Date of Award


Document Type

Open Access Dissertation


Educational Studies


College of Education

First Advisor

Christopher Bogiages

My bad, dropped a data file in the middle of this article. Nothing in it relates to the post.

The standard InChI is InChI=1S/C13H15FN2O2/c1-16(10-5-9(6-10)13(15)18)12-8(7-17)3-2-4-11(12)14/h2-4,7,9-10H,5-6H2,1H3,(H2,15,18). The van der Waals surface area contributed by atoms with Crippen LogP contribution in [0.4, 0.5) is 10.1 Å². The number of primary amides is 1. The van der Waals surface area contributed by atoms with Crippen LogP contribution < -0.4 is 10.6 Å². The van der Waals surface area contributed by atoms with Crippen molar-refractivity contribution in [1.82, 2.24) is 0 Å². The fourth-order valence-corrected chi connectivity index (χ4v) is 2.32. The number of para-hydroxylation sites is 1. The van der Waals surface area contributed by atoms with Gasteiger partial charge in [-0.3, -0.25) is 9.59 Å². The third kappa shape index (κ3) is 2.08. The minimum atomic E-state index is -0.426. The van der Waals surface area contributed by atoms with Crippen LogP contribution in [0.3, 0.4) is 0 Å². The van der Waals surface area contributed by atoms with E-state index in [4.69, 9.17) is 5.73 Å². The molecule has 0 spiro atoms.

During the era of standardized testing in California, Central High School District (CHSD- pseudonym) had created a single course of study that all students were expected to follow to maximize results on state exams. This single course of study was not relevant to a large majority of the students who graduated from the district and they were not prepared for life after graduation. The new accountability system has allowed CHSD to expand the course of study that is being offered. The district has several programs that follow the Linked Learning model which uses project based learning to pair core academic courses with career technical education standards. This mixed methods action research study was conducted during the spring semester of 2018 with the purpose of determining senior students’ perceptions of the Linked Learning programs and identifying the components they found most important and relevant. Forty senior students who were enrolled in a Linked Learning program completed an online questionnaire and six students participated in a semi-structured interview. The information from these two sources was triangulated and the findings of the study showed that students had a positive perception of the program and that project based learning resulted in a relevant and engaging course of study that taught them valuable soft skills. Upon completion of the data analysis, a committee reviewed the findings and developed an action plan to support the expansion of the Linked Learning program model across the district.